March 7,1760 Bertie County North Carolina -
Land deeded from William Hardy to John Bowen, Jr. Witness: William Hardy son of Lamb, Sarah Hardy, John Hardy.

Captain William Bowen was born in Fincastle County, Virginia, then Augusta County, in 1742. He was a very active, enterprising man, and by the time he was 35 years of age he had accumulated quite a handsome estate for that day by adding to the portion given to him by his mother. He took part in the several campaigns against the French and Indians as a member of the Colonial Army of Virginia before the Revolution of 1776. He was a First Lieutenant in Captain William Russell's company in the campaign against the Shawnee and other Indian tribes in 1774, the confederation being commanded by "Cornstalk" a noted chief of the Shawnees. He was in the hotly contested battle of Point Pleasant on October 10, 1774. He was also with Captain Russell while that officer was in command of Fort Randolph, when that garrison was ordered to be disbanded by Lord Dunmore on July 1775, fearing the fort might be held by rebel authorities. Prior to this date he was with Russell's Rangers when they assisted in relieving the besieged fort at Watauga. [ ref 19 ]

Captain Russell's company belonged to Colonel William Christian's Fincastle Regiment, the greater part of which did not participate in the battle of Point Pleasant, being in the rear in charge of the pack horses carrying provisions for the army; but Shelby's and Russell's companies went forward with the main body and took an active part in the conflict.  Moses Bowen, a relative of Reece Bowen, was with Russell's company, but died on the journey, from smallpox. [ ref 24 ]

William Bowen, b. 1742; was a Capt. in the VA militia and was to have lead the Campbell riflemen on that faitful trip to King's Mountain in N.C., in Aug of 1780. But due to illness, he was delayed and his older brother, famed Indian fighter, Lt. Rees Bowen took over for him. Historically, I'm sure you know the outcome of the Battle of King's Mountain, that faitful day, Oct. 7th, 1780. It was the decisive battle, that finally turned the tide for the fledgling nation of ours.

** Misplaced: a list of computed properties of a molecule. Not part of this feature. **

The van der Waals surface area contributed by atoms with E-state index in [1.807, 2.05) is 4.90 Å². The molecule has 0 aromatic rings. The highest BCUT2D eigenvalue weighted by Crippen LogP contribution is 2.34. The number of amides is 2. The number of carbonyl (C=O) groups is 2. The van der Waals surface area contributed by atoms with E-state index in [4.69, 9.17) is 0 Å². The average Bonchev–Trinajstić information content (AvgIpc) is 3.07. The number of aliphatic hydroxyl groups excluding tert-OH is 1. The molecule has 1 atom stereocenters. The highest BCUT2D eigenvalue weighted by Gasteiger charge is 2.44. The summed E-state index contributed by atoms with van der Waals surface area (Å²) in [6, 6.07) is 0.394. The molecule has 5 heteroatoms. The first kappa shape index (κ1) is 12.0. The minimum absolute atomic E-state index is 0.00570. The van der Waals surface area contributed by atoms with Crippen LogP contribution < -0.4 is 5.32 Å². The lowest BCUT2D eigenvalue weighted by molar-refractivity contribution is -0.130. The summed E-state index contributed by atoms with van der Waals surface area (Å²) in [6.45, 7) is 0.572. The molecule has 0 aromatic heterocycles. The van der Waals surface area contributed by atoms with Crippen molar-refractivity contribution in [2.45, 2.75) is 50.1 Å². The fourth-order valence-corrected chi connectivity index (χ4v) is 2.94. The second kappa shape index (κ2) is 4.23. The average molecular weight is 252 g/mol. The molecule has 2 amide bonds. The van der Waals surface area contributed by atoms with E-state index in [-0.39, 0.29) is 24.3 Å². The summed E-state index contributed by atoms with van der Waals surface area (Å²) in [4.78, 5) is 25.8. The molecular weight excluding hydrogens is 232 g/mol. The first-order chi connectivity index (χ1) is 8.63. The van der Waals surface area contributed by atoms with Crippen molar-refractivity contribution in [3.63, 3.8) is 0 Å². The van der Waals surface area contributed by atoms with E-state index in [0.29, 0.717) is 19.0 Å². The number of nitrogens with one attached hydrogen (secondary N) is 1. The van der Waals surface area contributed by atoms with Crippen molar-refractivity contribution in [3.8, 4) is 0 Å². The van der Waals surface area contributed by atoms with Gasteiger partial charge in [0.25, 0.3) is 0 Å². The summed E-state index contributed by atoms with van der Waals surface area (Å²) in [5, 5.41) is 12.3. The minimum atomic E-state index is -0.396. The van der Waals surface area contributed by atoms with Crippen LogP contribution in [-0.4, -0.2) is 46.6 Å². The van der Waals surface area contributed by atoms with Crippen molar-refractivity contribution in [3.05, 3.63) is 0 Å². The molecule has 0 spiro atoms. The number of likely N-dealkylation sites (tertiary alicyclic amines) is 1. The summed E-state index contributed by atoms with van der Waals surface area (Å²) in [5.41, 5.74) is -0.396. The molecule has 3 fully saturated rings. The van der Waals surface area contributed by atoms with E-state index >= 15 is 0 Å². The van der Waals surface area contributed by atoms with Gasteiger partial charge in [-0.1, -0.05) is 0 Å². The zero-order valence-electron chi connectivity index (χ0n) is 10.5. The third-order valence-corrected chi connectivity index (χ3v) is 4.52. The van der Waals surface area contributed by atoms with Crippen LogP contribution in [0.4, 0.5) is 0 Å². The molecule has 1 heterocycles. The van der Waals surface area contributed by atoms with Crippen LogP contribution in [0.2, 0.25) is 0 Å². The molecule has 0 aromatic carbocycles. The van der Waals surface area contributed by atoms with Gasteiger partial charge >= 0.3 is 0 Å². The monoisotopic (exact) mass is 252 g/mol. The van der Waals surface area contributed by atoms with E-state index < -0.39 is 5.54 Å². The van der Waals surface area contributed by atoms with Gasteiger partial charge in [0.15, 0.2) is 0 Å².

The description can be found in "King's Mountain, and it's Heros" by Draper. [ ref24]

At Maiden Spring Virginia on State Highway 81, a remarkable flow of water gushes from the base of a cliff. Above the spring, at 8.9 m. on State 81, is a junction with County rd 6oo; in the field (R) at this junction is the site of maiden spring fort, built by Reese Bowen, who moved his family here about 1772. [ ref21 ]

1761 May 20 Lilley Bowen qualifies admx. of Moses Bowen. [ ref 35 ]

1765 October 17 Henry Bowen and 323 acres added to tithilbles in Augusta County Virginia. [ ref 35 ]

1767 November 18 John Bowen appointed overseer of the road from the ferry on James River to the Warm Springs, opposite to John McClure's in Augusta County Virginia [ ref 35 ]

1769 October 19, George and William Mathews and John Maury appointed guardians of John Bowen , Moses Bowen(2) , William Bowen , Ann Bowen and Elizabeth Bowen , orphans of John Bowen. In Augusta County Virginia [ ref 35 ]

From 1774 to 1781, when Reece Bowen marched away to the battle of King's Mountain, the border on and along the Clinch was harassed by bands of marauding Indians, and in many of the skirmishes and troubles Reece Bowen took a hand.  During the period from the date of Bowen's settlement at Maiden Spring until his death, to procure salt, iron, and other necessary materials he had to travel across the mountains to Salisbury, North Carolina, carrying them on a packhorse, and would be absent for weeks, leaving his wife and children alone.  His trips, however, were always made in winter, when there was no danger from the Indians.  He left rifle guns and bear dogs at home, and with these his wife felt safe from danger, for she was a good shot with a rifle, often exceeding the men in ordinary rifle practice.  Mr. Bowen had selected a lovely country for his home, and around and adjacent thereto, prior to the fall of 1780, had surveyed and secured several thousand acres of that valuable land, of which his descendants today (1906)hold about twelve square miles. [ ref24 ]

James Bowen, Nathan Bowen, John Bowen, John Bowen 2nd, Stephen Bowen Jr. are listed on the Roll of Capt Ezra Ormsbee's Company of Milita in Warren, Rhode Island 1776:Keep in mind that until 1747 what is now Warren,Rhode Island was once part of Swansea now in Mass.

[ contradiction to ref 22] Moses Bowen b dies 1755 in VA. [ ref 23]